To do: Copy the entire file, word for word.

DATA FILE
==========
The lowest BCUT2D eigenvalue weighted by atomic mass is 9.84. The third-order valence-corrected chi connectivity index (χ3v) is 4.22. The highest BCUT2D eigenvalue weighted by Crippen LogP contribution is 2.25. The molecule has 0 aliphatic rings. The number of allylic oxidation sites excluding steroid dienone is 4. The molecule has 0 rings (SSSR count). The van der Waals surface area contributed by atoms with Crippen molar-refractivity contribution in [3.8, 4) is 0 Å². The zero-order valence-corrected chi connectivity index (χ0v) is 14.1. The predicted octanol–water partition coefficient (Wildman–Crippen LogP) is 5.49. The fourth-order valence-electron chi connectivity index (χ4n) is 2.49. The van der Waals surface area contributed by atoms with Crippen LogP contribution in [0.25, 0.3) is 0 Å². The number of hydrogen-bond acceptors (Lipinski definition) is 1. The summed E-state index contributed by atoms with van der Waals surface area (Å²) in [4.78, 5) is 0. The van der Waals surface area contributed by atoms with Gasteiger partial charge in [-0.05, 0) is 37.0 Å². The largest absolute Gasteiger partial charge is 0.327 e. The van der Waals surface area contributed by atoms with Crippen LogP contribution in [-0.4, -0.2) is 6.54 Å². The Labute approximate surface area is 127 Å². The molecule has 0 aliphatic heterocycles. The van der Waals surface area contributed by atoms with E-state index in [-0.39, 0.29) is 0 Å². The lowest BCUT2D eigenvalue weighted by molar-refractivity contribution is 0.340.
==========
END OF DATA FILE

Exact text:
The lowest BCUT2D eigenvalue weighted by atomic mass is 9.84. The third-order valence-corrected chi connectivity index (χ3v) is 4.22. The highest BCUT2D eigenvalue weighted by Crippen LogP contribution is 2.25. The molecule has 0 aliphatic rings. The number of allylic oxidation sites excluding steroid dienone is 4. The molecule has 0 rings (SSSR count). The van der Waals surface area contributed by atoms with Crippen molar-refractivity contribution in [3.8, 4) is 0 Å². The zero-order valence-corrected chi connectivity index (χ0v) is 14.1. The predicted octanol–water partition coefficient (Wildman–Crippen LogP) is 5.49. The fourth-order valence-electron chi connectivity index (χ4n) is 2.49. The van der Waals surface area contributed by atoms with Crippen LogP contribution in [0.25, 0.3) is 0 Å². The number of hydrogen-bond acceptors (Lipinski definition) is 1. The summed E-state index contributed by atoms with van der Waals surface area (Å²) in [4.78, 5) is 0. The van der Waals surface area contributed by atoms with Gasteiger partial charge in [-0.05, 0) is 37.0 Å². The largest absolute Gasteiger partial charge is 0.327 e. The van der Waals surface area contributed by atoms with Crippen LogP contribution in [-0.4, -0.2) is 6.54 Å². The Labute approximate surface area is 127 Å². The molecule has 0 aliphatic heterocycles. The van der Waals surface area contributed by atoms with E-state index in [-0.39, 0.29) is 0 Å². The lowest BCUT2D eigenvalue weighted by molar-refractivity contribution is 0.340.